1. The minor appellant’s (petitioner’s) father, the plaintiff in the suit agreed by Exhibit I not to prosecute the suit against the respondent, the sixth defendant, and even if a decree were passed, not to execute the decree on the ground that he had discovered that the property had been sold to her by the first defendant. The suit was accordingly not defended by the sixth defendant. Nevertheless the property came to be included in the decree.
2. The father did not execute the decree and on his death an application was made on behalf of his son a minor to execute the same.
3. The Judge dismissed the application. We entirely agree with the judge that the letter Exhibit I is genuine. It is contended that even in this view it cannot be admitted in evidence because it requires registration as affecting immoveable property of the value of more than one hundred rupees. We are unable to agree with the contention that this Exhibit I was intended as a release of the interest of the deceased plaintiff in the property. The real purpose of the communication was only to inform the sixth defendant that the plaintiff agreed not to prosecute any further his claim against her and if it should happen that the decree came to cover the property claimed by her, he would not execute the decree.
4. The general expressions in the letter on which the appellant relies when taken with the other parts of the document should be construed therefore as merely emphasizing the view that the sixth defendant’s right to the property is not open to any exception. But assuming it were otherwise and the portion of the letter relied on could be treated as a release and therefore not receivable in evidence as to such release, the document Exhibit I is clearly admissible in evidence for the collateral purpose of proving that the deceased plaintiff was not to prosecute the suit or to execute the decree should the property be included in the decree. That these promises are independent of the alleged release is obvious and they are merely covenants not affecting immoveable property of the value of more than one hundred rupees.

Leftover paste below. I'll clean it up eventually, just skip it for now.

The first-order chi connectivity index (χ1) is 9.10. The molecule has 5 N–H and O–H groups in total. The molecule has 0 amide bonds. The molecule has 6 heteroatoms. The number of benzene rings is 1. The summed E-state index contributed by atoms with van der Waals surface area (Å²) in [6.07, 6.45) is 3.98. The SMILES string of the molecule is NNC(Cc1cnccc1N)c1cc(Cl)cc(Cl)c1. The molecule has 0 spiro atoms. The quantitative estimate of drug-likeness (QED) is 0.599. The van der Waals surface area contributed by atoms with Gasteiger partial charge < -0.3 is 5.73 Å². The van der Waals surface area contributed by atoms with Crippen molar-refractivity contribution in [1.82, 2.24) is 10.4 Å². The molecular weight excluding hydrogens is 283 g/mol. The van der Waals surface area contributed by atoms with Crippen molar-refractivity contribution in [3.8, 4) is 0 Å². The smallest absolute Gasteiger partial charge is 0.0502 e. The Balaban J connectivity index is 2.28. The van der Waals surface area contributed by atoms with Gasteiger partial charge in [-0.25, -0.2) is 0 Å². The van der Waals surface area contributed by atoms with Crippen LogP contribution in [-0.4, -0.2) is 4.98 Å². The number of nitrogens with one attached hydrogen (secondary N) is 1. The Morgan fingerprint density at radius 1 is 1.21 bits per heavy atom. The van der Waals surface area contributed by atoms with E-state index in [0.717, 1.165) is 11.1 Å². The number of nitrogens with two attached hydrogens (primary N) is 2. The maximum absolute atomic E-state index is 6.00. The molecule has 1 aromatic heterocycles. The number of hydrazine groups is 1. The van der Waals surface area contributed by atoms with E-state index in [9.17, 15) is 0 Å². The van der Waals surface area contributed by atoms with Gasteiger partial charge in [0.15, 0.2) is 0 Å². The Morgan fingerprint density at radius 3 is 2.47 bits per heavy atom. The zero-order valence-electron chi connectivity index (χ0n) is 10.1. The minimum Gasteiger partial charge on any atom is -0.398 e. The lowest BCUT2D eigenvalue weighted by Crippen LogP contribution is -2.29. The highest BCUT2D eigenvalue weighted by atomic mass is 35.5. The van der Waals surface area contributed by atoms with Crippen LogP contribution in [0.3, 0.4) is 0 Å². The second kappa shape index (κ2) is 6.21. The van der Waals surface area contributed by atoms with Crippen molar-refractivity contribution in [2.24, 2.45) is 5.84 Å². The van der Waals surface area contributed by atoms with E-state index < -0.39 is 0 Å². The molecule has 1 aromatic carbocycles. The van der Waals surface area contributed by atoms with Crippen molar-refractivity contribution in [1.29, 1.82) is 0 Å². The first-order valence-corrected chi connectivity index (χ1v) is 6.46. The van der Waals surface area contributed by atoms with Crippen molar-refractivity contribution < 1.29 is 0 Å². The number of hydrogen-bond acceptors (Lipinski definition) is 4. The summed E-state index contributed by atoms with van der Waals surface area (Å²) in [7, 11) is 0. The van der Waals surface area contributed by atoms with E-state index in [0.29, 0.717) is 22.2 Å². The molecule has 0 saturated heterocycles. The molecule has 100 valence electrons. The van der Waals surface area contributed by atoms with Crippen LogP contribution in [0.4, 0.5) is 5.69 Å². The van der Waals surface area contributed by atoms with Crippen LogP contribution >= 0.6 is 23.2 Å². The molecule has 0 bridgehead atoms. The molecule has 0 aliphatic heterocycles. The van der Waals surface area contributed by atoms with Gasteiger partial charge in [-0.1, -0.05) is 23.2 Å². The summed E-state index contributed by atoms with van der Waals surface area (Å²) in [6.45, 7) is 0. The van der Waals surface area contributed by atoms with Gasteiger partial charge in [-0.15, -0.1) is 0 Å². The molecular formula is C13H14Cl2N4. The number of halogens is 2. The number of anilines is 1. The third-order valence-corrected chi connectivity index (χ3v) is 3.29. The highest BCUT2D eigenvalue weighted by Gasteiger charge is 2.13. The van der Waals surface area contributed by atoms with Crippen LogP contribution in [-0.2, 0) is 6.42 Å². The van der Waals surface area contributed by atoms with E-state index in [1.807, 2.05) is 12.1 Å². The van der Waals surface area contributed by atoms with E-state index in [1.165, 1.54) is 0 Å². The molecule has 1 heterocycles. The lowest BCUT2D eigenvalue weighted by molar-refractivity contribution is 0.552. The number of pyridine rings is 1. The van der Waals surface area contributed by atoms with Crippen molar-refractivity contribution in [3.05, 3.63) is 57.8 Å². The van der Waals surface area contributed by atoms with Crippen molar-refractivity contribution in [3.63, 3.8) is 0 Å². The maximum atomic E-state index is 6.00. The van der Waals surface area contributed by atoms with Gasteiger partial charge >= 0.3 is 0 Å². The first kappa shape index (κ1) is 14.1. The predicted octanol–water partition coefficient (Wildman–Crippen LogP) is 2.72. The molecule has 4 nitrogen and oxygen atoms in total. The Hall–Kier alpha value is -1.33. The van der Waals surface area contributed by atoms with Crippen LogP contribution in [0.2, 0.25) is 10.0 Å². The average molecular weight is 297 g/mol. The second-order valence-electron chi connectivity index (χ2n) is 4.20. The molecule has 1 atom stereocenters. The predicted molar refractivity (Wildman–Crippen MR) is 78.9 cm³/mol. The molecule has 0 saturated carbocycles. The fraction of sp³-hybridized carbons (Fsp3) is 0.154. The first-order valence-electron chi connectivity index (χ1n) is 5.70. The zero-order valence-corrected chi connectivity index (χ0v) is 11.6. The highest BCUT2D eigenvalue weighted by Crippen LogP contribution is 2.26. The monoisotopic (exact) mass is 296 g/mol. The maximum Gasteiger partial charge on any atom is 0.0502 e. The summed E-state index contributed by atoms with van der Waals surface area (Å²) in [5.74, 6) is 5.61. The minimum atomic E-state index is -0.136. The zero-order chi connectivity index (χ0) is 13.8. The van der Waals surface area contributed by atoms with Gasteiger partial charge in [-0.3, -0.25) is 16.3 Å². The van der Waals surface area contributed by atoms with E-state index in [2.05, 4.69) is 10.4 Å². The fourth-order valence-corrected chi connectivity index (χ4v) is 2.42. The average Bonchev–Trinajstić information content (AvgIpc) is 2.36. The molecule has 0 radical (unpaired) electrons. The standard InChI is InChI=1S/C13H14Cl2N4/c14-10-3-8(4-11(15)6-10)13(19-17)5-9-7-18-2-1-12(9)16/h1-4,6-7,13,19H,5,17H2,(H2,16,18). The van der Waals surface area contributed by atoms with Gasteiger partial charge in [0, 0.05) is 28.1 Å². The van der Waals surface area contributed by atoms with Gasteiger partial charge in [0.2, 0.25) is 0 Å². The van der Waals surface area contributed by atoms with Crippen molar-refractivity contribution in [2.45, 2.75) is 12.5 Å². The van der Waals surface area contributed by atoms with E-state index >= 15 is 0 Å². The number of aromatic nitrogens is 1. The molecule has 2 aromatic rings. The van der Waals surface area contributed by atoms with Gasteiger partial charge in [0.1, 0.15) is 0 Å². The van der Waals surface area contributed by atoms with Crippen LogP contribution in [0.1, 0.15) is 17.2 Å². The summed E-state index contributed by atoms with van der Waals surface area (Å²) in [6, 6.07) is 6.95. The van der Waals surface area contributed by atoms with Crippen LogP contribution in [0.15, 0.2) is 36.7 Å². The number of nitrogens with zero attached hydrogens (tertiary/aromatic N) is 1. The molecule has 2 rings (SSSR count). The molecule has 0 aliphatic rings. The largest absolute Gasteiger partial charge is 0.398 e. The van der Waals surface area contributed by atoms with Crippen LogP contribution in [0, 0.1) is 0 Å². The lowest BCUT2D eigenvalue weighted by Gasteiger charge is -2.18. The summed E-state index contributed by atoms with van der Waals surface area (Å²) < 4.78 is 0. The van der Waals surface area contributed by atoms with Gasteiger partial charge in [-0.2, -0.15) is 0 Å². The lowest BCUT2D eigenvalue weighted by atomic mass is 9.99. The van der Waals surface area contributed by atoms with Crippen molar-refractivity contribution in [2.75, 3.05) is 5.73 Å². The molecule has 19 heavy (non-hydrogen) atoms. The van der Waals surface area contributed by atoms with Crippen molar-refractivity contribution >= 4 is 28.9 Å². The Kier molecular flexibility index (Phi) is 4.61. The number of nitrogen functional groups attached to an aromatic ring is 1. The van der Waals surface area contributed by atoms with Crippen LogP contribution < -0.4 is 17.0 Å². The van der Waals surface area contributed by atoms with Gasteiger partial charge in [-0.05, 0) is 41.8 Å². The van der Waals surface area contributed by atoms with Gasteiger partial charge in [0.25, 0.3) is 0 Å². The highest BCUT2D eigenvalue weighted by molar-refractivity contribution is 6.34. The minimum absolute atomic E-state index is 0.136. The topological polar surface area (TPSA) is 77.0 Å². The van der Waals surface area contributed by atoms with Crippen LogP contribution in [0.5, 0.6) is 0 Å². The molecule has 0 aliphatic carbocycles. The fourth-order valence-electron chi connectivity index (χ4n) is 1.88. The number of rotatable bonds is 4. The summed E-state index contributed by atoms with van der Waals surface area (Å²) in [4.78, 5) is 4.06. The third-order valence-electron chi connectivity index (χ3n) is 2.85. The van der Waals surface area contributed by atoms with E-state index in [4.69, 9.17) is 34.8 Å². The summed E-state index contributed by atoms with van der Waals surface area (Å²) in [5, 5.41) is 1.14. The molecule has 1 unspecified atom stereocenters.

5. We think, therefore, that the Lower Court was right in refusing to grant the application to execute the decree, and we accordingly dismiss the appeal with costs.
6. On the Memorandum of objections we direct that the costs in O.M.A. No. 19 of 1901 in this Court and in tho Lower Court on remand be inserted in the table of costs.